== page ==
Jerold Mackenzie's case received national attention because a female Miller employee said Mackenzie harassed her by talking to her about a racy episode of the Seinfeld television show.
Mackenzie said Miller executives assured him his status with the company was safe, despite their plans to fire him from his $95,000-per-year job.
Miller appealed to the 1st District Court of Appeals, claiming it had no legal obligation to tell Mackenzie anything about his job status.
The company filed the appeal to clarify state employment law, which Miller said was made unclear by the case.
In Tuesday's decision, the appeals court said Mackenzie failed to prove that Miller intended to deceive him or that he was financially damaged as a result of any alleged misrepresentation.
The lawsuit argued Miller officials should have told Mackenzie in 1989 that his position had been downgraded, especially since he had been fighting for years to win a promotion.
Miller claimed Milwaukee County Circuit Court jurors were misled and inflamed during the 1997 trial when they were told Mackenzie was fired after he related an off-color incident from the show to a woman employee who accused him of harassment.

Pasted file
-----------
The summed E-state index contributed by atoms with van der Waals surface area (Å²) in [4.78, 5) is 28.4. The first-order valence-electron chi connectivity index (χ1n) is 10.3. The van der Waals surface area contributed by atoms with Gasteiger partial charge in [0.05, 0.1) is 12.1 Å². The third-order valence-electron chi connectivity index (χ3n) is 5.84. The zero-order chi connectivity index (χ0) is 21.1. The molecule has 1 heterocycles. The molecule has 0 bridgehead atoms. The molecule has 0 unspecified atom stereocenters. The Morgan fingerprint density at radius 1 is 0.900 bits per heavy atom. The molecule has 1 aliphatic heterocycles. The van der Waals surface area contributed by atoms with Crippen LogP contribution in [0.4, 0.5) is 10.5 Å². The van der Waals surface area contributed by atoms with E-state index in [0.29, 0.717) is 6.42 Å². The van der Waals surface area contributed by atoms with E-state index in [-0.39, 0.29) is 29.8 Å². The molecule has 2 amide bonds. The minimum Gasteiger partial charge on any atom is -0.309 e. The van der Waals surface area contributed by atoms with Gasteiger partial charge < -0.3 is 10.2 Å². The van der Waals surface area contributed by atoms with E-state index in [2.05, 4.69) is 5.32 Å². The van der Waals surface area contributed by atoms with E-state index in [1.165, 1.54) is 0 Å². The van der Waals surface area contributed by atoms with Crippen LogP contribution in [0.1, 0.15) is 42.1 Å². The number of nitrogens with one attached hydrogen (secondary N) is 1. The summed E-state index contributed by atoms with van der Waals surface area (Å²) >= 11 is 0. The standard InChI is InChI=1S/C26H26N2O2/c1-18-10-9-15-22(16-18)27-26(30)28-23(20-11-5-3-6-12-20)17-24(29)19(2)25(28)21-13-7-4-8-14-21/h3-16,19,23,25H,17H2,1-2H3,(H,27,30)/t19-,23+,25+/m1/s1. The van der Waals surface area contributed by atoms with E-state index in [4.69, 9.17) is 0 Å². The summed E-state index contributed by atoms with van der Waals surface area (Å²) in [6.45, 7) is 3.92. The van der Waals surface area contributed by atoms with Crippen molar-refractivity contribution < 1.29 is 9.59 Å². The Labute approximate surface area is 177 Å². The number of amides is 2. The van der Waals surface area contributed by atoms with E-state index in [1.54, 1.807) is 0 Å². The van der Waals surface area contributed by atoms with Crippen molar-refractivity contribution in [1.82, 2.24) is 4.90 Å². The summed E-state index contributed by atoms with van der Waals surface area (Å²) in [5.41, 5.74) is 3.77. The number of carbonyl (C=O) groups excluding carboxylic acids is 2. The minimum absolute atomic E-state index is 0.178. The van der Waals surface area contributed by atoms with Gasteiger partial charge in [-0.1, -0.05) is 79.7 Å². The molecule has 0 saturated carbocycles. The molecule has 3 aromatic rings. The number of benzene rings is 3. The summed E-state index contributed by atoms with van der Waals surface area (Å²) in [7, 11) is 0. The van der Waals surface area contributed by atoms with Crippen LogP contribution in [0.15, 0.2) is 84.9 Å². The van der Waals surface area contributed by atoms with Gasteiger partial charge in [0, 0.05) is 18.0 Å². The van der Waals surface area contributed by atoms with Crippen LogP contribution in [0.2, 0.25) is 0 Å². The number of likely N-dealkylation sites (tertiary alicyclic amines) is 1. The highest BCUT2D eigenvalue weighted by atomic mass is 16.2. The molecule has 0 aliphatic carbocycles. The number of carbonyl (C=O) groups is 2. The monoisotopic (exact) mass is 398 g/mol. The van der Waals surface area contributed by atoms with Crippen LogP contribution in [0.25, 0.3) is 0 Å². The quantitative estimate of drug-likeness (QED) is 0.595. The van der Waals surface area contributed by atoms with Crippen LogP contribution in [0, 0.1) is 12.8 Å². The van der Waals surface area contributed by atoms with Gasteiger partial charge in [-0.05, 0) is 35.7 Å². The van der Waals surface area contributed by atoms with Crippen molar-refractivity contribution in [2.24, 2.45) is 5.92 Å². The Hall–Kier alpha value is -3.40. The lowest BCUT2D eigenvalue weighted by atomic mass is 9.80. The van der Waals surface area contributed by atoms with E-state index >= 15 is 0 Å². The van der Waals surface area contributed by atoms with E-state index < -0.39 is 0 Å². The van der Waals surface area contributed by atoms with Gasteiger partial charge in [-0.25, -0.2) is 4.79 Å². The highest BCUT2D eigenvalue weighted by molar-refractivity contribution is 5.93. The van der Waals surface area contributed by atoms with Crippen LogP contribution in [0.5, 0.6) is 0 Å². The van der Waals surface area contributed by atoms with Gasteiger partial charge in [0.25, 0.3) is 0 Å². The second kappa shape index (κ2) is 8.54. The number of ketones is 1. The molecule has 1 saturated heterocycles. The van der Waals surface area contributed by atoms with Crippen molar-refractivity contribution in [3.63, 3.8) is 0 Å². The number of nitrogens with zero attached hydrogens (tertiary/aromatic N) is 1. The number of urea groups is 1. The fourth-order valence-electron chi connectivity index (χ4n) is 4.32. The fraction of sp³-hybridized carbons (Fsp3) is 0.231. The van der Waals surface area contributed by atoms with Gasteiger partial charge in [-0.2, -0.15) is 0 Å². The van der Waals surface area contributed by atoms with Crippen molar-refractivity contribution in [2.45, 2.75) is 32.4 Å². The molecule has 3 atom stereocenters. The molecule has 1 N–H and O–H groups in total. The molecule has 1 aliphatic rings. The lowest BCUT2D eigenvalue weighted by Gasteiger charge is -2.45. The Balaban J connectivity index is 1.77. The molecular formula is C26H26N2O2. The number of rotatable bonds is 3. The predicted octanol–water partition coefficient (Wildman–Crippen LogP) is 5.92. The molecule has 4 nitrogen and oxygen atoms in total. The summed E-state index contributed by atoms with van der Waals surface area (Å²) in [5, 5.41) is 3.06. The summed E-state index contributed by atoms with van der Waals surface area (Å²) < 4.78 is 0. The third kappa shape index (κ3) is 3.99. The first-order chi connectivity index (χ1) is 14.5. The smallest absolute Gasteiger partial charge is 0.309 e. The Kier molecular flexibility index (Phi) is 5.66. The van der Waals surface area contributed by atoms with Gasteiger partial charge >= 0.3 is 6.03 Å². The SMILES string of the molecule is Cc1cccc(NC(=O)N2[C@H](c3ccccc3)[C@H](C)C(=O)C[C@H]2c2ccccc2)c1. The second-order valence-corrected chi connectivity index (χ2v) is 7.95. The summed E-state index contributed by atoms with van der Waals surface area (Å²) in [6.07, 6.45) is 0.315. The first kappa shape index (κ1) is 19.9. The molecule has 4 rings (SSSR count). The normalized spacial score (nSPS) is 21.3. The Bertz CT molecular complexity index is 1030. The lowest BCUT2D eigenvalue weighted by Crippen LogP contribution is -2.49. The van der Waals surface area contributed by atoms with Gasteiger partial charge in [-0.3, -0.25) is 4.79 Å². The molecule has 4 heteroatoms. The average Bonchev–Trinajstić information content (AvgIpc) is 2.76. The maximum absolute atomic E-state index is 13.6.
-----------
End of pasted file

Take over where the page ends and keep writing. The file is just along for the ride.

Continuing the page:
The Seinfeld element eventually became secondary and the circuit court dismissed a wrongful-firing claim. The jury award was based on his argument that he was not informed about the status of his job reclassification.
The case drew the interest of several parties, including Wisconsin Manufacturers & Commerce, the state's largest business group.
The business association filed a friend of the court brief with the state Court of Appeals after Miller Brewing Co. requested it, which said employees do not need to know if they will have a job tomorrow, if they have been demoted or what the future holds.